NPR Staff

Supreme Court nominee Judge Brett Kavanaugh and the woman who has accused him of sexually assaulting her in high school, Christine Blasey Ford, are testifying before the Senate Judiciary Committee. Watch the proceeding live.

Christine Blasey Ford has accused Supreme Court nominee Judge Brett Kavanaugh of sexually assaulting her when they were in high school in the early 1980s. On Thursday the psychology professor is testifying before the Senate Judiciary Committee. Read her opening statement below.

Updated at 6:46 p.m. EDT

The Democratic National Committee filed an attention-grabbing lawsuit against the Russian government, WikiLeaks and Donald Trump's presidential campaign that says they conspired to interfere with the 2016 U.S. presidential election.

The suit — which faces legal obstacles because of the Justice Department's investigation into Russia's attack and the difficulties involved with suing a foreign government — develops a theory about alleged collusion between Trump's campaign and the Russians.

Warning: This episode contains obscenities and descriptions of sex and violence.

A lot of communities today are taking a hard stand against sexual harassment and assault. Using social media shaming, ostracism, professional excommunication, whatever punishment is painful enough to shift the moral code by brute force. Through one incident in the Richmond Virginia hardcore punk scene, Hanna Rosin, co-host of NPR's Invisibilia, chronicles a social media callout and asks what pain can accomplish.

J. Scott Applewhite / Associated Press

Facebook CEO Mark Zuckerberg is testifying on Capitol Hill Wednesday and Thursday to answer questions about protecting user data.

The hearing, held by the Senate Judiciary and Commerce committees, follows news that the data-mining and political consulting firm Cambridge Analytica obtained personal information of up to 87 million Facebook users.

The firm is accused of using that information to target Facebook users with political advertising in 2016. The two Senate committees are holding a joint hearing called "Facebook, Social Media Privacy, and the Use and Abuse of Data."

Updated at 2:52 p.m. ET

A Pennsylvania judge has dismissed the most serious charges filed against 11 members of the Beta Theta Pi fraternity in the hazing-related death of Timothy Piazza.

Judge Allen Sinclair dismissed involuntary manslaughter charges filed against the fraternity brothers.

But he allowed new charges of "conspiracy to commit hazing" to proceed against some of the fraternity brothers.

Pennsylvania Attorney General Josh Shapiro said in a statement that he was "disappointed by the decision" and is "assessing our legal options."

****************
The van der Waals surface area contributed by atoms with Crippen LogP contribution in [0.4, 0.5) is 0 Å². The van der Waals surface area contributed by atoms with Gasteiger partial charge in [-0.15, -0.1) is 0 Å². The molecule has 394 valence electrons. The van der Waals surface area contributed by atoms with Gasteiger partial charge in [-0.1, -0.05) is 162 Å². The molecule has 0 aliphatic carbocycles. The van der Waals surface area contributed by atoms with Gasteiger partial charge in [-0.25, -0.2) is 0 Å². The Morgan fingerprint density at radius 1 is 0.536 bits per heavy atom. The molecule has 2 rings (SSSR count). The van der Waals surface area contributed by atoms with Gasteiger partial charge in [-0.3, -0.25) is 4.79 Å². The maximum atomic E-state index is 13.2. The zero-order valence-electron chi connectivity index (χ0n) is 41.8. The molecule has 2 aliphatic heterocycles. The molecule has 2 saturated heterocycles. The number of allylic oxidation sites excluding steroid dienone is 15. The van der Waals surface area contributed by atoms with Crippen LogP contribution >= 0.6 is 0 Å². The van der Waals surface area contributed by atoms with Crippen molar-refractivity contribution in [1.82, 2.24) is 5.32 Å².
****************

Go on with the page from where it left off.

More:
All Things Considered's annual musical gratitude chat is back. On Thanksgiving day, host Ari Shapiro speaks with four different artists who have named one another as musicians to be thankful for.

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Attorney General Jeff Sessions is testifying before the Senate Intelligence Committee, as the investigation continues into Russian attempts to influence the 2016 presidential election.

Ariel Zambelich / NPR

The United States will withdraw from the international climate agreement known as the Paris accord, President Trump announced on Thursday.

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NPR Politics team live blogged from the Senate Judiciary Committee's hearings on the nomination of Judge Neil Gorsuch to the U.S. Supreme Court.

Martin Falbisoner / Wikimedia Commons

The NPR Two-Way blog will provide live coverage of the House Intelligence Committee’s public hearing on the investigations into alleged Russian interference in the 2016 U.S. Presidential election.

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The Republican health care bill under consideration in the House of Representatives would change health coverage for a lot of people.

Gage Skidmore / Creative Commons

President Trump has signed a revised executive order, once again barring travel to the United States from six majority-Muslim countries and suspending the U.S. refugee program.

Shortly after the president concluded, Former Kentucky Governor Steve Beshear delivered the Democratic Response to President Trump’s address.

Ariel Zambelich / NPR

President Trump addresses a joint session of Congress for the first time at the Capitol.  

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